In the past, arts, social science or psychology graduates, along with registered mental health nurses (RNMH), qualified under the scheme, but now the Department of Education says the qualifications are acceptable only “as an interim measure”.
The rule change has created chaos for hundreds of parents who now face being unable to secure appropriately trained teachers, according to the Irish Progressive Association for Autism (IPAA). IPAA chief executive Kieran Kennedy said the department not only expects parents to recruit fully qualified teachers, but it also expects them to prove they tried to do so.
A document outlining acceptable qualifications for home tuition providers says “the department’s preference is for a fully qualified teacher”.
This preference was not stated in its original qualification requirements, officially introduced in June 2007.
It does, however, allow a parent to employ a teacher with a qualification in autism if a fully-qualified teacher cannot be recruited.
Mr Kennedy said the change in criteria will leave hundreds of children without tutors.
“Teaching autistic children requires a very specific skill set. You are talking about non-verbal children with major behavioural problems and poor eye contact who may not be toilet trained. A fully qualified teacher without specialist training in teaching special needs children is not a suitable tutor.”
Mr Kennedy said traditionally they would have used a lot of people with psychology or social science qualifications and those working in special education considered it ludicrous that these graduates could now only be used on an interim basis.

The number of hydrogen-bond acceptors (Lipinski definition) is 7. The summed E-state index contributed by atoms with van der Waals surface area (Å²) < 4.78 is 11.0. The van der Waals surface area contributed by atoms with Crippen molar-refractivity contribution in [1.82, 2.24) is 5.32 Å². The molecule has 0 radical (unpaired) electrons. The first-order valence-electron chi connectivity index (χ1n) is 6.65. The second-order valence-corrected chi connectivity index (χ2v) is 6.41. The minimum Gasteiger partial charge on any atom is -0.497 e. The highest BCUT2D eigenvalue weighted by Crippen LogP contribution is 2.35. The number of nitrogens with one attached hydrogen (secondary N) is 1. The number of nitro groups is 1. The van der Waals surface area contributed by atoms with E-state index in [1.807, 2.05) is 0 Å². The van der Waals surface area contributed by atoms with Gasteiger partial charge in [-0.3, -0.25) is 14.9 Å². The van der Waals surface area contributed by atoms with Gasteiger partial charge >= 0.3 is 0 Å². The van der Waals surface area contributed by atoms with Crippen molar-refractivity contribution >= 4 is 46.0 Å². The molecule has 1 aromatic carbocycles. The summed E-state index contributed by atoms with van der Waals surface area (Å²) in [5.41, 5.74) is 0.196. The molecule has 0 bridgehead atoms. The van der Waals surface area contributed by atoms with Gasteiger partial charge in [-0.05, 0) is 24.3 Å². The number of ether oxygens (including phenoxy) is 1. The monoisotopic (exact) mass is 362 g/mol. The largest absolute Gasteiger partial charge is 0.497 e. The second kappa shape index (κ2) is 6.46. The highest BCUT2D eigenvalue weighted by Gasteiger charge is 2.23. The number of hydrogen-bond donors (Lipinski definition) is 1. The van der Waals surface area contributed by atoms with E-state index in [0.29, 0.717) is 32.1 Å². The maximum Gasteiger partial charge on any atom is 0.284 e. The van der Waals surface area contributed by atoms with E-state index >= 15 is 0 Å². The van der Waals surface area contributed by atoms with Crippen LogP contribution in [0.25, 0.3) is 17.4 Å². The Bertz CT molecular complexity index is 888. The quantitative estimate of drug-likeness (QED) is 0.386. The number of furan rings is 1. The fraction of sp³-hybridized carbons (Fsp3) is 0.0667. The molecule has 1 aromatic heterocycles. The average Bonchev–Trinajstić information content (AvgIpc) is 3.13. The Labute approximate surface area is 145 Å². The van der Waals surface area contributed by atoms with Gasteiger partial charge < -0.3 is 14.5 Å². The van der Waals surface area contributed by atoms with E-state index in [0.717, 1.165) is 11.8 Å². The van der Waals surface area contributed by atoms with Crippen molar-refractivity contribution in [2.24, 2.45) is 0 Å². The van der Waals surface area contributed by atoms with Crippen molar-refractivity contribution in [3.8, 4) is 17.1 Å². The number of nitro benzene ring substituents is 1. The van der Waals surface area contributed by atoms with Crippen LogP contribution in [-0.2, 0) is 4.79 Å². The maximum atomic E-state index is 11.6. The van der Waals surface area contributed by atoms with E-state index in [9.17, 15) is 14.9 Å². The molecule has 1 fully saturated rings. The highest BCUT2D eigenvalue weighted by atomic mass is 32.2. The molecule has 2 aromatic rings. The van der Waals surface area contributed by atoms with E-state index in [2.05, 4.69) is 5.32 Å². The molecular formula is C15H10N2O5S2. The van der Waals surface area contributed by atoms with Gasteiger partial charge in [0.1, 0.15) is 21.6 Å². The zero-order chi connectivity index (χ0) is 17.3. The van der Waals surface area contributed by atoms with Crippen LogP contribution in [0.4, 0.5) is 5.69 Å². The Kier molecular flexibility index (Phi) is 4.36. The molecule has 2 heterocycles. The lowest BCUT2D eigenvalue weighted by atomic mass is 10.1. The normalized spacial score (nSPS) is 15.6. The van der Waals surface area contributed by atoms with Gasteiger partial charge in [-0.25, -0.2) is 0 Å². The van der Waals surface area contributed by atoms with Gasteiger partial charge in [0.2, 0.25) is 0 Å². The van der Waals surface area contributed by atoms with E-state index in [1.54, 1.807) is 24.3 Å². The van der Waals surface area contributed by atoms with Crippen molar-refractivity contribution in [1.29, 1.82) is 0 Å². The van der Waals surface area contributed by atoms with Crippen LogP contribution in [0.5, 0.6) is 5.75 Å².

A statement from the department defended its preference for fully qualified teachers on the basis that the tuition takes place outside of school supervision.
“It is in the interests of children to expect that home tutors, funded under this scheme, are appropriately qualified tuition providers. It is for this reason that tuition providers will be required to meet the minimum qualification standard,” the statement said.
The department said a review of a number of applications for home tuition in 2006 “highlighted some cause for concern regarding the qualifications of tuition providers”.
The home tuition scheme is available to children who are unable to attend school on a continuous basis because of illness, disability or autistic spectrum disorder and who require early educational intervention.